(1)   The savage and excessive killing of many people


(2)   Kill a large number of people indiscriminately
"The Hutus massacred the Tutsis in Rwanda"


, from ; compare Provincial German , , German , and Low German , Old High German , Gothic . See also French


  1. The intentional killing of a considerable number of human beings, under circumstances of atrocity or cruelty, or contrary to the usages of civilized people.
    the massacre on St. Bartholomew's Day
    St. Valentine's Day massacre
    Amritsar massacre
    the Wounded Knee massacre
  2. Murder.
    • 1593, William Shakespeare, The Tragedy of Richard the Third
      The tyrannous and bloody act is done,—
      The most arch deed of piteous massacre
      That ever yet this land was guilty of.


  • butchery, carnage
    Massacre denotes the promiscuous slaughter of many who can not make resistance, or much resistance.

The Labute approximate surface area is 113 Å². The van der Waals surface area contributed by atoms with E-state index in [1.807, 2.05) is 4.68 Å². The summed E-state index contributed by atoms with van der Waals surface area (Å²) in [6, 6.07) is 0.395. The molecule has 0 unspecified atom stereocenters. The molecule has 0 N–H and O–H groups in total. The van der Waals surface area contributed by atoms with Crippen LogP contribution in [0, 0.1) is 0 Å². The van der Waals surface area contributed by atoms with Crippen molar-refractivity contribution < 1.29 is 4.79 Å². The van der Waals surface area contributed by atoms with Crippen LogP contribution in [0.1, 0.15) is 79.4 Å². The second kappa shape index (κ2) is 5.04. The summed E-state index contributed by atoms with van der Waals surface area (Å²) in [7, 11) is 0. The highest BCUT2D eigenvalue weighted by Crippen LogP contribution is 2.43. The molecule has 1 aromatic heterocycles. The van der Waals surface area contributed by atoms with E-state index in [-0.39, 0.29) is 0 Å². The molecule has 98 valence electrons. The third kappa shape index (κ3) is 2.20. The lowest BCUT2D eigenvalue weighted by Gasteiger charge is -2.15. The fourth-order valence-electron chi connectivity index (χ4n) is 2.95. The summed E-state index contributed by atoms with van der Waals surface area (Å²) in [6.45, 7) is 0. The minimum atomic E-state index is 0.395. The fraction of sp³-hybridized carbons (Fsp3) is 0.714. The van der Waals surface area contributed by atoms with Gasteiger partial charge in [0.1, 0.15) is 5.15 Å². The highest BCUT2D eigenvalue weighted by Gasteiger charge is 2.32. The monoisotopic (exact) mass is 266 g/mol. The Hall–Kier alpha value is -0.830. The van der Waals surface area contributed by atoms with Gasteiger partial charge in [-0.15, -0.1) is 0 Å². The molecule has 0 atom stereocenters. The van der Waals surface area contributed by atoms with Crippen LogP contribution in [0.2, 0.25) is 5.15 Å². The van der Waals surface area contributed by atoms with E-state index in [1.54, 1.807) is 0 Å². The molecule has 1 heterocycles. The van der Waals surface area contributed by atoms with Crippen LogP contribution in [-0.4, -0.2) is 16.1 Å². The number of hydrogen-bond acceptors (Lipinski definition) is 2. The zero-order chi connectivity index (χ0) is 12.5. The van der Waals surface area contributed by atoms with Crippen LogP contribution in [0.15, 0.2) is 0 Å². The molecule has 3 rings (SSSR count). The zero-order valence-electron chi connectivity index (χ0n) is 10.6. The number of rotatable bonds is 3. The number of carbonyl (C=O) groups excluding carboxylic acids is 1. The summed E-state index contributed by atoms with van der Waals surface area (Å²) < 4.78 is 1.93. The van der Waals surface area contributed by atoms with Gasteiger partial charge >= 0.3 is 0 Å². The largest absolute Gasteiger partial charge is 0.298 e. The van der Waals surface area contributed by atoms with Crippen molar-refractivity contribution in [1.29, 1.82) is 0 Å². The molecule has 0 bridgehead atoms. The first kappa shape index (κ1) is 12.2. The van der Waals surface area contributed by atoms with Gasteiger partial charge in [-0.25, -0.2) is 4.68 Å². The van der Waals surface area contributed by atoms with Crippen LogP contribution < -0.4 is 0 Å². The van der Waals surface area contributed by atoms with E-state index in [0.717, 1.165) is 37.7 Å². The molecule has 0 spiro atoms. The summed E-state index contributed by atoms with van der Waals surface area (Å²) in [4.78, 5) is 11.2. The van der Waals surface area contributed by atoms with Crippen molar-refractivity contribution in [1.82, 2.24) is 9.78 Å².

• 1592, William Shakespeare, Titus Andronicus, I,v
      I'll find a day to massacre them all, And raze their faction and their family
    Butchery refers to cold-blooded cruelty in the killing of men as if they were brute beasts.
    • 1593, William Shakespeare, Richard III, I,ii
      If thou delight to view thy heinous deeds, Behold this pattern of thy butcheries
    Carnage points to slaughter as producing the heaped-up bodies of the slain.
    • 1674, John Milton, Paradise Lost
      Such a scent I draw Of carnage, prey innumerable!


  1. To kill in considerable numbers where much resistance can not be made; to kill with indiscriminate violence, without necessity, and contrary to the usages of nations; to butcher; to slaughter - limited to the killing of human beings.
    • 1849, Thomas Babington Macaulay, The History Of England From the Accession of James II
      If James should be pleased to massacre them all, as Maximilian had massacred the Theban legion